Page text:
Researchers at Virginia Tech May Have Hope For Brain Cancer Patients

Lori Ennis
by Lori Ennis
As the United States mourns the death of beloved Senator John McCain, researchers at the Virginia-Maryland College of Veterinary Medicine at Virginia Tech are working with dogs who have the same type of cancer he had, to treat and eradicate the disease in dogs and humans.

Senator John McCain passed away last week, after battling Glioblastoma for the last year. Glioblastoma is a difficult to treat brain cancer, and the Senator died the day after his family reported they’d no longer seek medical care for the cancer.

Researchers at the Virginia-Maryland College of Veterinary Medicine at Virginia Tech in Blacksburg, Virginia hope that one day, their work with dogs who have Glioblastoma may lead to a treatment and cure for dogs and their human best friends too.

Glioblastoma is the deadliest form of brain cancer, and the researchers want to test an experimental canine treatment in dogs. Dogs with the disease are being enrolled in the clinical trial, in hopes to offer more treatment options and longer lifespans.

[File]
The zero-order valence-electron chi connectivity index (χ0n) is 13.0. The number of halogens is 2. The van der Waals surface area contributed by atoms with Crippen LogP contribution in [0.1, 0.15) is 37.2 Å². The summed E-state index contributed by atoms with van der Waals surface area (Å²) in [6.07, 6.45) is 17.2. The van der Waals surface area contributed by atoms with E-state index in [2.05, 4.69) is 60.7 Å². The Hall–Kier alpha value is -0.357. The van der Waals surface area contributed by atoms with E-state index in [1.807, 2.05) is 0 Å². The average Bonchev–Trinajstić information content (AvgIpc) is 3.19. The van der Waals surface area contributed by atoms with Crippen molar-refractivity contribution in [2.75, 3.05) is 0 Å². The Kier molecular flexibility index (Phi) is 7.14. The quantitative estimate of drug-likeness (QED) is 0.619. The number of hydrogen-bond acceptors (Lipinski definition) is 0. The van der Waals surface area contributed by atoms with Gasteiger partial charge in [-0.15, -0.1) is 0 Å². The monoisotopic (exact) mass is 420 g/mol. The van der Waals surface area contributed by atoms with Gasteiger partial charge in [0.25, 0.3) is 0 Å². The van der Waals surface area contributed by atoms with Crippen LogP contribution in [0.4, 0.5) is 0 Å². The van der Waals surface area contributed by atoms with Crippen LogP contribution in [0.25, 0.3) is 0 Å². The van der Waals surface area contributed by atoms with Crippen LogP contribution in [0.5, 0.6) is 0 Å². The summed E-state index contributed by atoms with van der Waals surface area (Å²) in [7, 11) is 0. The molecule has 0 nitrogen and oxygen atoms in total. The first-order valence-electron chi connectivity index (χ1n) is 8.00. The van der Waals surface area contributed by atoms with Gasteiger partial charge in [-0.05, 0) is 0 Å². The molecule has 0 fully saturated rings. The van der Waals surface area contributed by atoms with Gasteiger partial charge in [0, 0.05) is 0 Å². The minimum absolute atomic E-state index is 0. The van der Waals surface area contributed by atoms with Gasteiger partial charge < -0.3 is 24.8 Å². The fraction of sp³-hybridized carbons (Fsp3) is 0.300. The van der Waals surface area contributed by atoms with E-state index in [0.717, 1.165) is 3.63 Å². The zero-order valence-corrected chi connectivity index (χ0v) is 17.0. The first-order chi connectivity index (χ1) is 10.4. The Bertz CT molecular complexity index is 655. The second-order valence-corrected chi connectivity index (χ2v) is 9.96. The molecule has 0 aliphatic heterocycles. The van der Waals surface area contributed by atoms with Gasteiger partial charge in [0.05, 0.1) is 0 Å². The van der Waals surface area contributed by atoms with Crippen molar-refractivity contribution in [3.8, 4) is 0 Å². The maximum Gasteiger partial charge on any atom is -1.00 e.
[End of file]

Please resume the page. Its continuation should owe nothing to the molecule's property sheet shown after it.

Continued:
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The researchers inject the drug directly into the tumor, and the hope is that the drug attacks the cells of the life-threatening cancer while it leaves the surrounding healthy brain tissue undamaged. Dr. John Rossmeisl is a professor of neurology and neurosurgery with the vet college and said that they watch what happens after they’ve injected the drug on an MRI. They have been able to watch the drug cover the entire tumor and can see that all cancer cells were targeted appropriately.

This is such exciting and hopeful news that the National Institutes of Health is also a financial sponsor of the trial, as they believe that the treatment could be a breakthrough for human Glioblastoma as well.

Early results of dogs enrolled in the program are promising as the scans show that tumors are shrinking and dying, and dogs are enjoying more time with fewer side effects from both the cancer and the treatment. The researchers are quick to note that while this is promising, the initial goal is to pan out whether or not the drug is an effective treatment for shrinking the tumors and extending life with better quality.

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That said, they hope that if that’s the case, they have high hopes it may present humans trying to fight this type of cancer with more options, and even one day, a cure.

Lori Ennis
Lori Ennis

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